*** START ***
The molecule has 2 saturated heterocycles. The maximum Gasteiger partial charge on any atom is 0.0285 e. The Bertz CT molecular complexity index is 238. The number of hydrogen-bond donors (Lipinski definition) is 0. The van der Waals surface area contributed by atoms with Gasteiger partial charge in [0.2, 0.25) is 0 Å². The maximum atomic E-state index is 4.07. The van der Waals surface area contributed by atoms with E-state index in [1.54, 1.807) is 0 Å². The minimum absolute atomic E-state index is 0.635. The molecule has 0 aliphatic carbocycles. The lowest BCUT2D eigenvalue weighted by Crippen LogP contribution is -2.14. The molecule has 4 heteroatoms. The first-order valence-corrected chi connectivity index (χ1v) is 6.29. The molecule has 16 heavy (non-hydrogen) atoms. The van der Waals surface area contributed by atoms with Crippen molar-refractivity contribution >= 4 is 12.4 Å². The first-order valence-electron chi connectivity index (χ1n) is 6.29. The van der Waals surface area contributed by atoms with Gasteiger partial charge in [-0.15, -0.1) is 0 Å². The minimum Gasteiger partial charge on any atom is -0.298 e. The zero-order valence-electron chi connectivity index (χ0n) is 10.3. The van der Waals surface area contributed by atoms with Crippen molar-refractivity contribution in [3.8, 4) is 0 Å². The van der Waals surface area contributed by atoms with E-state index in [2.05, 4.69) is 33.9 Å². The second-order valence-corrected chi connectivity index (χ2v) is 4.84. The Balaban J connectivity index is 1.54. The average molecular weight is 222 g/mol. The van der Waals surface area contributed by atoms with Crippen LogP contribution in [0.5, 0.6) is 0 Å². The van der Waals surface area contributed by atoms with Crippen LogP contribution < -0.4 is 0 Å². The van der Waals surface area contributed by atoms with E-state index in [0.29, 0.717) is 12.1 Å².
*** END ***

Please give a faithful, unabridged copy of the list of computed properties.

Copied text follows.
The molecule has 2 saturated heterocycles. The maximum Gasteiger partial charge on any atom is 0.0285 e. The Bertz CT molecular complexity index is 238. The number of hydrogen-bond donors (Lipinski definition) is 0. The van der Waals surface area contributed by atoms with Gasteiger partial charge in [0.2, 0.25) is 0 Å². The maximum atomic E-state index is 4.07. The van der Waals surface area contributed by atoms with E-state index in [1.54, 1.807) is 0 Å². The minimum absolute atomic E-state index is 0.635. The molecule has 0 aliphatic carbocycles. The lowest BCUT2D eigenvalue weighted by Crippen LogP contribution is -2.14. The molecule has 4 heteroatoms. The first-order valence-corrected chi connectivity index (χ1v) is 6.29. The molecule has 16 heavy (non-hydrogen) atoms. The van der Waals surface area contributed by atoms with Crippen molar-refractivity contribution >= 4 is 12.4 Å². The first-order valence-electron chi connectivity index (χ1n) is 6.29. The van der Waals surface area contributed by atoms with Gasteiger partial charge in [-0.15, -0.1) is 0 Å². The minimum Gasteiger partial charge on any atom is -0.298 e. The zero-order valence-electron chi connectivity index (χ0n) is 10.3. The van der Waals surface area contributed by atoms with Crippen molar-refractivity contribution in [3.8, 4) is 0 Å². The van der Waals surface area contributed by atoms with E-state index in [2.05, 4.69) is 33.9 Å². The second-order valence-corrected chi connectivity index (χ2v) is 4.84. The Balaban J connectivity index is 1.54. The average molecular weight is 222 g/mol. The van der Waals surface area contributed by atoms with Crippen LogP contribution in [0.5, 0.6) is 0 Å². The van der Waals surface area contributed by atoms with Crippen LogP contribution < -0.4 is 0 Å². The van der Waals surface area contributed by atoms with E-state index in [0.29, 0.717) is 12.1 Å².